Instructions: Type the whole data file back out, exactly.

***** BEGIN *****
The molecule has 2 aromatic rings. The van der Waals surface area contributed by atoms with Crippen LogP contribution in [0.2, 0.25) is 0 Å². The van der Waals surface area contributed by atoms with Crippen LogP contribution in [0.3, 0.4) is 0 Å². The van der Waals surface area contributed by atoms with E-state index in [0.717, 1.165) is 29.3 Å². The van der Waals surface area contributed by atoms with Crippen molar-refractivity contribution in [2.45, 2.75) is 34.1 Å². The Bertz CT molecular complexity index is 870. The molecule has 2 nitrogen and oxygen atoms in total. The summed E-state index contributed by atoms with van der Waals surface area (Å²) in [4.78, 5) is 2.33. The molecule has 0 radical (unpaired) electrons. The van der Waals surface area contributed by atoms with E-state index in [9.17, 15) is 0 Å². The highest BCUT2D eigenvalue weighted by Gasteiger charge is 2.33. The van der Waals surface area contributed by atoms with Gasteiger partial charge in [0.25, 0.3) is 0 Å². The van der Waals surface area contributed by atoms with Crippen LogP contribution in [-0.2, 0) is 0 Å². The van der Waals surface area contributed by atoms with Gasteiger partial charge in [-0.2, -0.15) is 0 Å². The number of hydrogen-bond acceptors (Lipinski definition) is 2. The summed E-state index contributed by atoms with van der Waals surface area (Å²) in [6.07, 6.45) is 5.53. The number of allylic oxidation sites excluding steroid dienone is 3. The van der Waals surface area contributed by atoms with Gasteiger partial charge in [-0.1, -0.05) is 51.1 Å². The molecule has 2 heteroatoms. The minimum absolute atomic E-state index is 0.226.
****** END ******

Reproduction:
The molecule has 2 aromatic rings. The van der Waals surface area contributed by atoms with Crippen LogP contribution in [0.2, 0.25) is 0 Å². The van der Waals surface area contributed by atoms with Crippen LogP contribution in [0.3, 0.4) is 0 Å². The van der Waals surface area contributed by atoms with E-state index in [0.717, 1.165) is 29.3 Å². The van der Waals surface area contributed by atoms with Crippen molar-refractivity contribution in [2.45, 2.75) is 34.1 Å². The Bertz CT molecular complexity index is 870. The molecule has 2 nitrogen and oxygen atoms in total. The summed E-state index contributed by atoms with van der Waals surface area (Å²) in [4.78, 5) is 2.33. The molecule has 0 radical (unpaired) electrons. The van der Waals surface area contributed by atoms with E-state index in [9.17, 15) is 0 Å². The highest BCUT2D eigenvalue weighted by Gasteiger charge is 2.33. The van der Waals surface area contributed by atoms with Gasteiger partial charge in [0.25, 0.3) is 0 Å². The van der Waals surface area contributed by atoms with Crippen LogP contribution in [-0.2, 0) is 0 Å². The van der Waals surface area contributed by atoms with Gasteiger partial charge in [-0.2, -0.15) is 0 Å². The number of hydrogen-bond acceptors (Lipinski definition) is 2. The summed E-state index contributed by atoms with van der Waals surface area (Å²) in [6.07, 6.45) is 5.53. The number of allylic oxidation sites excluding steroid dienone is 3. The van der Waals surface area contributed by atoms with Gasteiger partial charge in [-0.1, -0.05) is 51.1 Å². The molecule has 2 heteroatoms. The minimum absolute atomic E-state index is 0.226.